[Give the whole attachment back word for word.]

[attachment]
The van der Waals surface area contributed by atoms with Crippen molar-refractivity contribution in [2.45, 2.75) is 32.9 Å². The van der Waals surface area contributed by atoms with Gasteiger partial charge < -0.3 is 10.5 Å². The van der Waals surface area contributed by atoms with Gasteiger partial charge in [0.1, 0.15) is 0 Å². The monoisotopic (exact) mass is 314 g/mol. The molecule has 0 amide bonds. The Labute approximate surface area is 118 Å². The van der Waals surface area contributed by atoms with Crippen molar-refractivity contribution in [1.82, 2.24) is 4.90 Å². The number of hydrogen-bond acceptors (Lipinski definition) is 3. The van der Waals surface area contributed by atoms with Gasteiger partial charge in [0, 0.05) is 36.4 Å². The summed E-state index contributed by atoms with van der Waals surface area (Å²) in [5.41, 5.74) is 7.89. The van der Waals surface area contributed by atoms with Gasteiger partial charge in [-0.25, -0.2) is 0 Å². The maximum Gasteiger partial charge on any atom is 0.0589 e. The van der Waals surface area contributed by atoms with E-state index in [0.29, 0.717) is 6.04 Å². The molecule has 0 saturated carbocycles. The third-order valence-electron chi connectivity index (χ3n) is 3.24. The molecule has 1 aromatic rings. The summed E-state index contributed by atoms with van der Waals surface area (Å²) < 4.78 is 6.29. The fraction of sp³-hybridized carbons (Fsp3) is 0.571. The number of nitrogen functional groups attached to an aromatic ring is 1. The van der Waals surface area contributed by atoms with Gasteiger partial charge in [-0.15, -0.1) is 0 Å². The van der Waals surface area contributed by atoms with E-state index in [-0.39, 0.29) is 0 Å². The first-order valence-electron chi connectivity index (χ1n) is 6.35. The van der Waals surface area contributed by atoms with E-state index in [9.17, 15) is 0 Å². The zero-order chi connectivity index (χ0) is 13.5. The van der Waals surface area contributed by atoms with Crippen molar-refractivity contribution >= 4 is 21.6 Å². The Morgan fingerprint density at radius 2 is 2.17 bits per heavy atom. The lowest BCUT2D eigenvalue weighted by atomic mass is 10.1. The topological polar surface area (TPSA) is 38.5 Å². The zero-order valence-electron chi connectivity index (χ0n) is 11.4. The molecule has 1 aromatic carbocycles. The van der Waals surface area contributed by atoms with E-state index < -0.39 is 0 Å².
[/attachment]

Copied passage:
The van der Waals surface area contributed by atoms with Crippen molar-refractivity contribution in [2.45, 2.75) is 32.9 Å². The van der Waals surface area contributed by atoms with Gasteiger partial charge < -0.3 is 10.5 Å². The van der Waals surface area contributed by atoms with Gasteiger partial charge in [0.1, 0.15) is 0 Å². The monoisotopic (exact) mass is 314 g/mol. The molecule has 0 amide bonds. The Labute approximate surface area is 118 Å². The van der Waals surface area contributed by atoms with Crippen molar-refractivity contribution in [1.82, 2.24) is 4.90 Å². The number of hydrogen-bond acceptors (Lipinski definition) is 3. The van der Waals surface area contributed by atoms with Gasteiger partial charge in [0, 0.05) is 36.4 Å². The summed E-state index contributed by atoms with van der Waals surface area (Å²) in [5.41, 5.74) is 7.89. The van der Waals surface area contributed by atoms with Gasteiger partial charge in [-0.25, -0.2) is 0 Å². The maximum Gasteiger partial charge on any atom is 0.0589 e. The van der Waals surface area contributed by atoms with E-state index in [0.29, 0.717) is 6.04 Å². The molecule has 0 saturated carbocycles. The third-order valence-electron chi connectivity index (χ3n) is 3.24. The molecule has 1 aromatic rings. The summed E-state index contributed by atoms with van der Waals surface area (Å²) < 4.78 is 6.29. The fraction of sp³-hybridized carbons (Fsp3) is 0.571. The number of nitrogen functional groups attached to an aromatic ring is 1. The van der Waals surface area contributed by atoms with Gasteiger partial charge in [-0.15, -0.1) is 0 Å². The van der Waals surface area contributed by atoms with E-state index in [-0.39, 0.29) is 0 Å². The first-order valence-electron chi connectivity index (χ1n) is 6.35. The van der Waals surface area contributed by atoms with E-state index in [9.17, 15) is 0 Å². The zero-order chi connectivity index (χ0) is 13.5. The van der Waals surface area contributed by atoms with Crippen molar-refractivity contribution >= 4 is 21.6 Å². The Morgan fingerprint density at radius 2 is 2.17 bits per heavy atom. The lowest BCUT2D eigenvalue weighted by atomic mass is 10.1. The topological polar surface area (TPSA) is 38.5 Å². The zero-order valence-electron chi connectivity index (χ0n) is 11.4. The molecule has 1 aromatic carbocycles. The van der Waals surface area contributed by atoms with E-state index < -0.39 is 0 Å².